Seawork exhibitor Advanced Aerodynamic Vessels has developed a unique type of catamaran that the French company claims is showing enormous potential for efficient performance at high speeds. This catamaran operates with narrow side hulls integrating with and supporting the aerofoil shaped cross deck that rises in a high, almost semi-circular arch that has been designed to generate a lot of lift at high speeds.
The 10 metre prototype which is powered by a pair of 200hp outboard motors, has been operating for over 5 months on trials in the waters off La Rochelle where it has attained speeds up to 60 knots and validated the expected fuel consumptions.
The supporting side hulls are stepped to reduce the wetted surface area at speed and they are fitted with spray rails to help generate lift. The fine lines of the side hulls help the efficiency and give a certain amount of wave piercing effect when the boat is operating in rough seas. The lift generated by the cross deck which is aerofoil shaped in longitudinal cross section helps considerably to reduce the resistance.
The success of this prototype has led to the development of larger commercial versions of the design and three of these have been sold and are under construction at the yard in La Rochelle. The smaller 12 metre version which has a beam of 7.36 metres is designed to carry 12 passengers and it will operate as an excursion boat and water taxi on Lake Leman. The passenger saloon is in the lower section of the cross deck with the control station in a streamlined pod above.
The power will come from a pair of inboard Steyr diesels of 254hp each which will be coupled to Top System TS40 drives with surface propellers. This is forecast to give the vessel a top speed of 60 knots and a cruising speed of 50 knots. With two 300 litre fuel tanks the range is estimated at 380 miles. For passenger comfort the saloon will be fully air-conditioned with 2 metres of headroom. The Steyr diesels will be equipped with a 4kW flywheel generator that will supply electrical power at 230 volts.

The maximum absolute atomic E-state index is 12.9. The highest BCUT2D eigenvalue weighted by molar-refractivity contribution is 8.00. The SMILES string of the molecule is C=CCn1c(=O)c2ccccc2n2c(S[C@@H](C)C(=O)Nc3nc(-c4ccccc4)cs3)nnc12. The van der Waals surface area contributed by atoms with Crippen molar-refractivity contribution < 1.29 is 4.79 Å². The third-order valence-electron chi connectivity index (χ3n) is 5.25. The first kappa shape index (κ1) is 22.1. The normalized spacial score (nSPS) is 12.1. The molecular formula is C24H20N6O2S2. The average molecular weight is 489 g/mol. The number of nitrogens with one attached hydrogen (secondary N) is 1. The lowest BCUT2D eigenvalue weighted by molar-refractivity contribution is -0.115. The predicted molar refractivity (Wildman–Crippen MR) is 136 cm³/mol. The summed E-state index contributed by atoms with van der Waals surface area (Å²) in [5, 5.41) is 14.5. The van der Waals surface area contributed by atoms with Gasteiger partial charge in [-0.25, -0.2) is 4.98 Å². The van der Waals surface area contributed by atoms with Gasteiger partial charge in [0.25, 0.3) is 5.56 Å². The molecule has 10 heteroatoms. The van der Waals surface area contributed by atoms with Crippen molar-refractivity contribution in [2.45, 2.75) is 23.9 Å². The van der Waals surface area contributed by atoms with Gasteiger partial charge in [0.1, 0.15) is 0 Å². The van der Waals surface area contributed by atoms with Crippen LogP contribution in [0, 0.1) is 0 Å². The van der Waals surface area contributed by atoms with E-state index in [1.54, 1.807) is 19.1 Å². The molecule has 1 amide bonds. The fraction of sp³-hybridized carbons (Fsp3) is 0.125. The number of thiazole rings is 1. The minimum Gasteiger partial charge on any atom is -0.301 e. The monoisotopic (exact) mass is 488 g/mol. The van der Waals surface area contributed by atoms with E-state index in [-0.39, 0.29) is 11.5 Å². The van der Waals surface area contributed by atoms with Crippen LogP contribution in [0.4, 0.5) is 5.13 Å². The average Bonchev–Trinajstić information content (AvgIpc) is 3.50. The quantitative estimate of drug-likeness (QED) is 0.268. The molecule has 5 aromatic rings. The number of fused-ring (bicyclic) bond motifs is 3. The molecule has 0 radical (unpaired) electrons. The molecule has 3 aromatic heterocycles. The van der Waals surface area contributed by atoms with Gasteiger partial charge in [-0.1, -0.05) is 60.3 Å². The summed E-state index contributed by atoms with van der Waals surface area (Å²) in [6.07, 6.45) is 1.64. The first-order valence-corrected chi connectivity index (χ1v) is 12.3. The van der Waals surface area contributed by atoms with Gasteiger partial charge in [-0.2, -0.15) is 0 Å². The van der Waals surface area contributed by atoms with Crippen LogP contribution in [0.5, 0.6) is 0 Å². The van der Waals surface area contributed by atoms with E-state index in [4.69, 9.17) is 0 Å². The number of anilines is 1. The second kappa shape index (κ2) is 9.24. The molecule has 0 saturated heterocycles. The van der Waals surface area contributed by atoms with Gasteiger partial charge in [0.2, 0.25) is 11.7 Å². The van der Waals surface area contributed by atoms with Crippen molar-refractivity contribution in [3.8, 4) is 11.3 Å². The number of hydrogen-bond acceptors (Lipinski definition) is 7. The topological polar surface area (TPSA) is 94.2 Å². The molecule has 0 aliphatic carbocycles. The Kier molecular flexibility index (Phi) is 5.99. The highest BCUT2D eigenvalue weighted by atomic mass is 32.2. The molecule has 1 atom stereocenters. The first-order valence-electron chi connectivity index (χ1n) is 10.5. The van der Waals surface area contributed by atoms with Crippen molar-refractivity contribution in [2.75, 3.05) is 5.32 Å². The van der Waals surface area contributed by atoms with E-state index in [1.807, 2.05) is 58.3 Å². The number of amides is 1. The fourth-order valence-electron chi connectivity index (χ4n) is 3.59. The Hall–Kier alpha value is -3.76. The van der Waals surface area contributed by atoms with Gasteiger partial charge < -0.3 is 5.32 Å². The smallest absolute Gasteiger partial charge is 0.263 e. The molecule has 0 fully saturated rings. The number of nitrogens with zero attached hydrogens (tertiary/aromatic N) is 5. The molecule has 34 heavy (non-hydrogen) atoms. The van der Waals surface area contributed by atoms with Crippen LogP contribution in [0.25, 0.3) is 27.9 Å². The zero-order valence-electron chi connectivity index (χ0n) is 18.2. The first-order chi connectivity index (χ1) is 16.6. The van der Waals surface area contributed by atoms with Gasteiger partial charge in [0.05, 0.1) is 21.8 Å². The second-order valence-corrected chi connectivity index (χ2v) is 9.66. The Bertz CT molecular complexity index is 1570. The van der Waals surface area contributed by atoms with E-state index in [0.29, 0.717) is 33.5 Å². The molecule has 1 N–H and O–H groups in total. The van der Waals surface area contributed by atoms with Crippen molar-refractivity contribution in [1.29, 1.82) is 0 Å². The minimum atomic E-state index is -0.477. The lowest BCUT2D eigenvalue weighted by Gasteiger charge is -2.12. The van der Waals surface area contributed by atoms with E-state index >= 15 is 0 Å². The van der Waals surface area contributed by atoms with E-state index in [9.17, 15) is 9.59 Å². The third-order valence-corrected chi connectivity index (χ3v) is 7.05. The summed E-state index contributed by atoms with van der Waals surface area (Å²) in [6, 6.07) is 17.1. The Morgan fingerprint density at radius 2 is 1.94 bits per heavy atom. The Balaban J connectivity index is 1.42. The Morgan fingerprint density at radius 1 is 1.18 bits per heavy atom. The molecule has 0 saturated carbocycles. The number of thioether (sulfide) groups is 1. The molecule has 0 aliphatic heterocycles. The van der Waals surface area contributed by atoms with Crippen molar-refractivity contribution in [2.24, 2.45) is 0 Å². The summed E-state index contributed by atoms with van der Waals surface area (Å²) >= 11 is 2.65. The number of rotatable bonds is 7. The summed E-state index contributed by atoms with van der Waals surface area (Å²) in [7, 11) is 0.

A larger version ordered by Peschaud and Cie International is currently being built to carry 25 passengers and it will operate as a crew transfer vessel in West Africa. It will be built to classification society standards. A long range offshore crew boat designed to carry 60 passengers in West Africa is under detailed study for Bourbon Offshore.
The high bridge deck of these designs overcomes the Achilles heel of many catamaran designs when they are required to operate in rough seas which is waves striking the flat under surfaces of the bridge deck. With a clearance of up to 3 metres this new concept is designed to be able to maintain speed in rough sea conditions and to maintain a relatively level ride without undue vessel motions.
By Dag Pike